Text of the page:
The academic that requested the report suggested an online tool that emails you notifications based on various search parameters.  Besides having to manually input all the search data – I’d still have to manually collate the information into a readable excel report – with my emails getting all clogged up.

So option three.  Turns out that PubMed has a very easy to use API (application programming interface) which allows one to query their database with your own software – receiving data in a nicely structured way that remains consistent (so it doesn’t break your program).  Within a couple of hours I have working prototype that queries PubMed for all the publications (along with their associated data, like journal information, abstracts etc), exports it into an excel spreadsheet (using the awesome library openpyxl) that is emailed to my desired email address.  A cron job on one of my servers ensures the report will be generated on a monthly basis and sent to the academic who requested it.  The ENTIRE process is therefore automated – and I won’t have to think about it ever again.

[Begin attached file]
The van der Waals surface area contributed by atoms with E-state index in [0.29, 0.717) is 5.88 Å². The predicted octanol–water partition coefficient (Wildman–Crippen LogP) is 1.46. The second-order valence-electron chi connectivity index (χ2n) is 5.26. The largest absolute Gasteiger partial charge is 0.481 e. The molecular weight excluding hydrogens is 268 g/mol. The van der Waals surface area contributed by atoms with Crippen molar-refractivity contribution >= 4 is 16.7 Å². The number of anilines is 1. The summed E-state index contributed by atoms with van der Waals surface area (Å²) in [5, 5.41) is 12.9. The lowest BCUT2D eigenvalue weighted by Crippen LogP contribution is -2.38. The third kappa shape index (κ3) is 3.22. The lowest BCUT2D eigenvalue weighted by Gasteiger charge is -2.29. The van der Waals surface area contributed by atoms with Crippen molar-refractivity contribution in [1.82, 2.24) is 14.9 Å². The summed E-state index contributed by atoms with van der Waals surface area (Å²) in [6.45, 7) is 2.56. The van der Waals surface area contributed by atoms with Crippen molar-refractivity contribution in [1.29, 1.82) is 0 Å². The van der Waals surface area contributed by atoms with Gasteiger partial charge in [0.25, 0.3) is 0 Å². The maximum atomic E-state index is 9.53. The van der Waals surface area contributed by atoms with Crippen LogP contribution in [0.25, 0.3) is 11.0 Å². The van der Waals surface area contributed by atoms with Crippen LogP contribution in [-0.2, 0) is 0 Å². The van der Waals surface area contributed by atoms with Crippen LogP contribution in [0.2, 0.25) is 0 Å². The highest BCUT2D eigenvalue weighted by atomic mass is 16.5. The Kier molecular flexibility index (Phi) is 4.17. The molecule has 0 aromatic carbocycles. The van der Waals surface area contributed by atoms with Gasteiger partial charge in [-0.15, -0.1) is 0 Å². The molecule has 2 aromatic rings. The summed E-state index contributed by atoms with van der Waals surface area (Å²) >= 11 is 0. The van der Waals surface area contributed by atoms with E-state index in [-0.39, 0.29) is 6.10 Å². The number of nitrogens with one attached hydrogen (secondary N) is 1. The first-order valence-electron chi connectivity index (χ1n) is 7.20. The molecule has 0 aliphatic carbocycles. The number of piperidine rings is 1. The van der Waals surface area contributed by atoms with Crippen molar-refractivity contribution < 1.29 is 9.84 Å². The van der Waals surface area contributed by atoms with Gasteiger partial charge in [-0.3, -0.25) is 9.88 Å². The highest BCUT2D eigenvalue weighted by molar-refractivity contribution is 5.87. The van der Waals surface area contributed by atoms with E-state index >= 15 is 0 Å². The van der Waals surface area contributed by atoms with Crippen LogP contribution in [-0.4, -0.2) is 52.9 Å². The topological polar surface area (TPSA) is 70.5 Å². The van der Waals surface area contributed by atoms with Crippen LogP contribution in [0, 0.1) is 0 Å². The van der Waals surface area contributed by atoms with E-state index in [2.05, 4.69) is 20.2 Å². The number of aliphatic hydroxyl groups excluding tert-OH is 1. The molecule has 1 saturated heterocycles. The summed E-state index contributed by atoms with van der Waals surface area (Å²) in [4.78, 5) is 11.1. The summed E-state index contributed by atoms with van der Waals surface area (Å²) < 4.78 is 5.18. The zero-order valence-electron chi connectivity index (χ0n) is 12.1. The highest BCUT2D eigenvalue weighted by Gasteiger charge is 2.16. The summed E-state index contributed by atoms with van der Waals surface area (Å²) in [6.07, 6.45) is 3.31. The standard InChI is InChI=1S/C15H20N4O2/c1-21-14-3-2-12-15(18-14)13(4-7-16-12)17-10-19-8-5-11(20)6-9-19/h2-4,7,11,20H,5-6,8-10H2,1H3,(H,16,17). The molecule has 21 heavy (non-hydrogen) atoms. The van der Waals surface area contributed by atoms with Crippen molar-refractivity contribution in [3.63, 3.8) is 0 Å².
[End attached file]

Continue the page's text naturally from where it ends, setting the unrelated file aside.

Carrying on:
I saved myself a mountain of work, that I otherwise would have had to trudge through every month.  I freed myself to do other more interesting things in my work.  The interfaces with which I have been provided with by my work environment were not able to free me in this way.  I needed to be able to code to do it.

Approaching my work in this way subverts an established paradigm of modern work – that we need to rely on others to free us from the tedious processes that constrain us. But we don’t.   It’s this possibility that should be blowing your mind right now – if programming is something new to you.  If you use a computer in your day to day work – it’s very likely that your processes have developed to a point where they could benefit from some degree of automation.  And the only person really qualified to provide that automation ultimately will be you and YOU alone – because you may well be the only person who knows the process.